California Court Holds Plaintiff Must Only Prove Attorney Was “Substantial Factor” of Loss, Rejecting “But For” Causation

In Knutson v. Foster, 25 Cal.App.5th 1075, 1077, 236 Cal.Rptr.3d 473 (2018), a competitive swimmer was successful in reinstating a jury verdict against her lawyer for fraudulent concealment and intentional breach of fiduciary duty. The court of appeal determined the jury verdict was supported by the evidence because the swimmer need only prove that her attorney’s conduct was a substantial factor in the result, not that she would have obtained a better result “but for” her attorney’s alleged conduct.

The plaintiff, a rising swimming star, agreed to forgo swimming in college when the head coach of USA Swimming orally agreed to provide room, board, tuition, and a stipend and train her at the “Center for Excellence” in Fullerton, California, while she earned a college degree if she would swim professionally and competitively. The agreement was never reduced to writing, and shortly after she arrived in Fullerton, USA Swimming’s head coach was fired. The plaintiff retained the defendant to get USA Swimming to honor the oral agreement. The defendant considered himself a high-level person in the aquatics industry and had an ongoing relationship and close personal ties to people at USA Swimming. The defendant formerly represented USA Swimming’s head coach in his employment contract but declined to represent him in a wrongful-termination suit because he did not want to have a negative relationship with USA Swimming in the future. The defendant specifically told the former USA Swimming head coach that he would have a conflict of interest in suing USA Swimming. The plaintiff testified she was never informed of these facts.

The defendant negotiated with USA Swimming and eventually helped the plaintiff obtain an agreement for the support and training that included performance markers, which were not initially discussed with the former head coach. (At trial, plaintiff's expert testified that only one percent of top athletes would have met the performance markers.) The plaintiff failed to meet the performance markers, entered treatment for an eating disorder, lost USA Swimming’s support, and ultimately quit competitive swimming. Two years later, the plaintiff learned about the defendant’s conflict. Feeling betrayed, she sued for fraudulent concealment and breach of fiduciary duty. The jury ruled in favor of the plaintiff and awarded over $600,000 in damages. The trial court granted the defendant’s motion for a new trial on the grounds that the plaintiff failed to demonstrate causation. The plaintiff appealed.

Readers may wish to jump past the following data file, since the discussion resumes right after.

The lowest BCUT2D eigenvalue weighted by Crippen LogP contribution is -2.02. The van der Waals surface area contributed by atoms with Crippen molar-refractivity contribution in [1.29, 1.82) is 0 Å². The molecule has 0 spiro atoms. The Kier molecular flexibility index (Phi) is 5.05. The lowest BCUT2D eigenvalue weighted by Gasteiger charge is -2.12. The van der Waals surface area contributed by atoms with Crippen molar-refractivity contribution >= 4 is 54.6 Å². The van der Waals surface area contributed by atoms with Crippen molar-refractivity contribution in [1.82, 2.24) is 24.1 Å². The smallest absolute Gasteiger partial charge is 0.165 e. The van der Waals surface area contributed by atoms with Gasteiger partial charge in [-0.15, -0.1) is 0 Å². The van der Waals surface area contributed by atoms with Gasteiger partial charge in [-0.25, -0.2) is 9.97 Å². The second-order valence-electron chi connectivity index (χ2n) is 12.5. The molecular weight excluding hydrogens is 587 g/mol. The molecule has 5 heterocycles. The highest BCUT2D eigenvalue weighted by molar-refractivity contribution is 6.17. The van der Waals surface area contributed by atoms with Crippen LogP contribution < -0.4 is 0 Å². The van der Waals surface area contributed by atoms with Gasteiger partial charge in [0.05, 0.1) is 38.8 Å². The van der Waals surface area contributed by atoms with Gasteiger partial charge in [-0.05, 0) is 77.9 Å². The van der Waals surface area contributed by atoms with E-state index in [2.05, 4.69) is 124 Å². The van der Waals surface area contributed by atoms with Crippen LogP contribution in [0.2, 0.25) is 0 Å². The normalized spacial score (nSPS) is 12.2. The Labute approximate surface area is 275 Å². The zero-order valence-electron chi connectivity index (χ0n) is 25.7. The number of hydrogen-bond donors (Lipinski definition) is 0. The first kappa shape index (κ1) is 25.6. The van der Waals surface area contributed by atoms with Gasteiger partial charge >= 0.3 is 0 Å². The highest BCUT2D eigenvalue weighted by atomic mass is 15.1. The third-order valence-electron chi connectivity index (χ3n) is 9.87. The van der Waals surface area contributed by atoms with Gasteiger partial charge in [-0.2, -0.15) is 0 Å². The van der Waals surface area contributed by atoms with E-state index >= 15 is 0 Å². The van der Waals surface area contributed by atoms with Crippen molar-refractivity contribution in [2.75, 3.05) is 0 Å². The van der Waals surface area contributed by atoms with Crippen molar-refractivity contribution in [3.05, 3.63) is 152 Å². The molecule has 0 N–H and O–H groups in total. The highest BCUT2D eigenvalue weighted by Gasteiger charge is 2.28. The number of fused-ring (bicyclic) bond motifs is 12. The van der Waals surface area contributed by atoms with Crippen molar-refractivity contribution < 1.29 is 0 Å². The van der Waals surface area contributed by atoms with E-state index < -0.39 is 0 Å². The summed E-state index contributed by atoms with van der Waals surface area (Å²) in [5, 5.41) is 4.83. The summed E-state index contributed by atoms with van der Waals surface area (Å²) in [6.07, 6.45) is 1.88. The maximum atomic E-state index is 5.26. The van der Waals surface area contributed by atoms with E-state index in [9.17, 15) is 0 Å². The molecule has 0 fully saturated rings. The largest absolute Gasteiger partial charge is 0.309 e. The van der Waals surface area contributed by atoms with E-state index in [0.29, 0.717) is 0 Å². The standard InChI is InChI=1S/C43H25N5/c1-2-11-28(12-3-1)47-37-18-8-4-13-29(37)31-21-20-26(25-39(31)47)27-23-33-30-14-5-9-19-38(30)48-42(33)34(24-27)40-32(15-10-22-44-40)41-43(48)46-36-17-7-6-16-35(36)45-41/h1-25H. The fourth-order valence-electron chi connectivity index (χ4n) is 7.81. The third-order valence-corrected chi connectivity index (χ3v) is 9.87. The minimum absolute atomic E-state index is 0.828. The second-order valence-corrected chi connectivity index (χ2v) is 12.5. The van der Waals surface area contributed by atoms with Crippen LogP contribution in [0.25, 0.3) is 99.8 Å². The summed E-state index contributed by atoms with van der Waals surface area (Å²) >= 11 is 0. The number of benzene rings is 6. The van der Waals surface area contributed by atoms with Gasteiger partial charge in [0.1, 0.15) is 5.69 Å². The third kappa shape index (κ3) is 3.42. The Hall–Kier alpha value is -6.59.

The appellate court determined the trial court erred by applying an incorrect causation standard in granting a new trial. The court noted the well-recognized standard from Viner v. Sweet, 30 Cal.4th 1232, 70 P.3d 1046, 1054, 135 Cal.Rptr.2d 629 (2003): in a legal malpractice action, a plaintiff must show that “but for the alleged malpractice, it is more likely than not that the plaintiff would have obtained a more favorable result.” Knutson, supra, 25 Cal.App.5th at 1091. However, the court also noted that there is different causation for legal malpractice than there is for fraudulent concealment and intentional breach of fiduciary duty. The standard for causation in a fraud claim and an intentional breach of fiduciary duty is determined using the substantial factor test. The court determined the trial court recognized the different standards of causation but incorrectly applied the legal malpractice standard to the fraudulent concealment claim.

In the fraud and intentional breach-of-fiduciary-duty claims, the plaintiff must prove “it was more likely than not that the conduct of the defendant was a substantial factor in the result.” [Emphasis by Knutson court.] Stanley v. Richmond, 35 Cal.App.4th 1070, 1095, 41 Cal.Rptr.2d 768 (1995). The appellate court concluded that when the correct (and lower) standard was applied, there was enough evidence to support the jury’s verdict. The court also allowed for recovery of emotional distress, veering from California precedent that only allowed recovery of noneconomic damages where a liberty interest was involved. See Holliday v. Jones, 215 Cal.App.3d 102, 264 Cal.Rptr. 448 (1989).

For more information on Ethics and Professional Responsibility, see ATTORNEYS’ LEGAL LIABILITY — 2018 EDITION. Online Library subscribers can view it for free by clicking here. If you don’t currently subscribe to the Online Library, visit www.iicle.com/subscriptions.